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between Grand and Tomas Ave. in Pacific Beach. Handing his board over, I paddled out and caught some waves. I remember the feel- ing of gliding over the water was unbelievable! It just grabbed me. Up until then, I never had anything I really gravitated to. I got the buzz of surfing that day, and I’ve had it ever since.” Tis was the beginning of not only a lifelong passion of wave riding, but also an equally deep passion for designing and shaping surf- boards and fins. Skip’s first surfoard was a 9’3” single fin,

balsa board designed and shaped by Mike Dif- fenderfer. Tis was in the summer of 1958. “I met Mike Diffenderfer who at that time was working at Burland Surf Shop, located on Tur- quoise Street in Pacific Beach. Burland was probably the first real surfoard shop in San Diego. One half of the finances to launch this shop was put together by Billy Burgener, the other half by Wayne Land, a surfer and infa- mous martial arts guy from Windansea, La Jolla. Most everybody who was shaping dur- ing that era worked at Burland; the Patterson’s, Del Cannon and Mike Diffenderfer, to name a few. Polyurethane foam had yet to become the material of choice in making surfoards, so balsa wood was the primary composite of that era. Back then they didn’t have power plan- ers to shape with, only draw knives and hand planers. I literally sat on the balsa wood blank, holding it down tight on the shaping racks while Diffenderfer did his magic with a drawknife. Bob Pettite then sanded and smoothed it down, and then I took it home where my friends Bob Hein and Bob Phillips helped me glass it in the garage of my parent’s house. My dad put the final gloss coat on with a spray gun. It didn’t come out real glossy but it definitely was a classic.” Shortly aſter he started surfing, Skip was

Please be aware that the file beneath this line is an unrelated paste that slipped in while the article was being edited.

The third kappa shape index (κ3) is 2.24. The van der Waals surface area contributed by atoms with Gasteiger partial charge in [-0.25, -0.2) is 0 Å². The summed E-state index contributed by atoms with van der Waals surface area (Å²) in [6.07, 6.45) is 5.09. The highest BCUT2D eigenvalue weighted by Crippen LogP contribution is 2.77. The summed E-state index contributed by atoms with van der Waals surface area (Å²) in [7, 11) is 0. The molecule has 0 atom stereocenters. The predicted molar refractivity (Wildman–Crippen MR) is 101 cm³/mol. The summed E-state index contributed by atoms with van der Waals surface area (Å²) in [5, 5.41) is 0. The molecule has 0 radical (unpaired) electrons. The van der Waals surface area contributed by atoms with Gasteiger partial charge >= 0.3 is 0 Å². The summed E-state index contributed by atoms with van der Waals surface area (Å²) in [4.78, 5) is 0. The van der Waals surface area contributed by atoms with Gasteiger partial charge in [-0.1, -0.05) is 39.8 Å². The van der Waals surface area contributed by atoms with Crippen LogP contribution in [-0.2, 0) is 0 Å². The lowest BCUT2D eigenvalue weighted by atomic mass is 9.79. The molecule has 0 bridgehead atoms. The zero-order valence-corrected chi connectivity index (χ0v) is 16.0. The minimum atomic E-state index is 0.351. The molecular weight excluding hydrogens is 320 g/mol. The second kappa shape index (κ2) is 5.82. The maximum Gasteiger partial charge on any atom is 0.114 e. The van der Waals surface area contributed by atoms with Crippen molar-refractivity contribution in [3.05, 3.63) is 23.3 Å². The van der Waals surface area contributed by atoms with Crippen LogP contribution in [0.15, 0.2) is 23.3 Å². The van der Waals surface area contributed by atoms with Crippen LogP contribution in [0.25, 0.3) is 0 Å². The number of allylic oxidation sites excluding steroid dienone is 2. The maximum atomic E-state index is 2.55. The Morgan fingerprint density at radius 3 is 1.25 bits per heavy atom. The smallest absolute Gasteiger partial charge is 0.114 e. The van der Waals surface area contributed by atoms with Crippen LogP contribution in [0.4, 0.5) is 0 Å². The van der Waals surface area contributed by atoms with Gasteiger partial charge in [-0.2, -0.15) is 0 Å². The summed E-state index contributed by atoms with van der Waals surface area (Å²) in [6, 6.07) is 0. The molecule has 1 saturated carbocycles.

involved in a serious automobile accident. “I was driving home from a high school football game and hit a eucalyptus tree. Next thing I knew I woke up in the hospital with a shattered kneecap and broken jaw. Te doctors basically removed the damaged kneecap and told me I would never have proper use of my leg again.”


However, the doctors underestimated Skip’s passion and stoke to continue surfing, with or without a kneecap, and in 1963, he placed first—aſter a tie breaking surf-off against Butch Van Artsdalen—in the Senior Men’s division at the Mission Bay Aquafair surfing competition in Pacific Beach.

Skip Frye, leſt, glassing his first board with Bob Hein and Bob Phillips,

Surfing Competition vs. Aloha Spirit “Tough I was pretty good at it, I don’t know

if I ever really enjoyed surfing competition that much,” Skip said. “However, my direct involve- ment in competitive surfing definitely helped establish my name and surfoard brand, en- abling me to build a lifestyle and career from surfing. At this point in my life—I’m 70 years old—I don’t even like to be around competi- tive surfing events. Surfing competition today is too cutthroat and lacks the pure Aloha spirit of just being out surfing with your friends. Te only surfing events I’ve really enjoyed are the women’s competition. Women have a different attitude and are friendlier toward one another. Surfing is all about having fun, whether you’re an accomplished surfer or just a beginner. To me, the person who wins is the one who has the most fun.”

in the garage of his parents house, Pacific Beach, 1958 Frye Family Private Collection